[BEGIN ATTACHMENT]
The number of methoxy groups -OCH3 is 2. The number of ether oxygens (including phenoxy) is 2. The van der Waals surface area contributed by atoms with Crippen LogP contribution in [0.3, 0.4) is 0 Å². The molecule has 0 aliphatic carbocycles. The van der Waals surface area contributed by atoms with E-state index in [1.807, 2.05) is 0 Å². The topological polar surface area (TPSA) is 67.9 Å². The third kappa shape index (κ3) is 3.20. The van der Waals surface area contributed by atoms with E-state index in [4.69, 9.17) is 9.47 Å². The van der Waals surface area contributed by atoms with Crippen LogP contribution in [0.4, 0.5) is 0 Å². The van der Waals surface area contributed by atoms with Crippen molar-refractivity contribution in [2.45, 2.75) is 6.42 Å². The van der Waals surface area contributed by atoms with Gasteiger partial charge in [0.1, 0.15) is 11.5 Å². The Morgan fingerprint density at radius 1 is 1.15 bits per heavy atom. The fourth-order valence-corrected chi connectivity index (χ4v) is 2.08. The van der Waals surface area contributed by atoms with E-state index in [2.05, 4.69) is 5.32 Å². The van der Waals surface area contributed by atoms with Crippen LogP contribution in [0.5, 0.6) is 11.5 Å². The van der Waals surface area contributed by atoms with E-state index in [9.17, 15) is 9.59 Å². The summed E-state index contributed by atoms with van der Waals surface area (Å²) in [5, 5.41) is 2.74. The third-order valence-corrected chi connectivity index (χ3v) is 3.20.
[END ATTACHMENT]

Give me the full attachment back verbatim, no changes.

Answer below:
The number of methoxy groups -OCH3 is 2. The number of ether oxygens (including phenoxy) is 2. The van der Waals surface area contributed by atoms with Crippen LogP contribution in [0.3, 0.4) is 0 Å². The molecule has 0 aliphatic carbocycles. The van der Waals surface area contributed by atoms with E-state index in [1.807, 2.05) is 0 Å². The topological polar surface area (TPSA) is 67.9 Å². The third kappa shape index (κ3) is 3.20. The van der Waals surface area contributed by atoms with E-state index in [4.69, 9.17) is 9.47 Å². The van der Waals surface area contributed by atoms with Crippen LogP contribution in [0.4, 0.5) is 0 Å². The van der Waals surface area contributed by atoms with Crippen molar-refractivity contribution in [2.45, 2.75) is 6.42 Å². The van der Waals surface area contributed by atoms with Gasteiger partial charge in [0.1, 0.15) is 11.5 Å². The Morgan fingerprint density at radius 1 is 1.15 bits per heavy atom. The fourth-order valence-corrected chi connectivity index (χ4v) is 2.08. The van der Waals surface area contributed by atoms with E-state index in [2.05, 4.69) is 5.32 Å². The van der Waals surface area contributed by atoms with Crippen LogP contribution in [0.5, 0.6) is 11.5 Å². The van der Waals surface area contributed by atoms with E-state index in [9.17, 15) is 9.59 Å². The summed E-state index contributed by atoms with van der Waals surface area (Å²) in [5, 5.41) is 2.74. The third-order valence-corrected chi connectivity index (χ3v) is 3.20.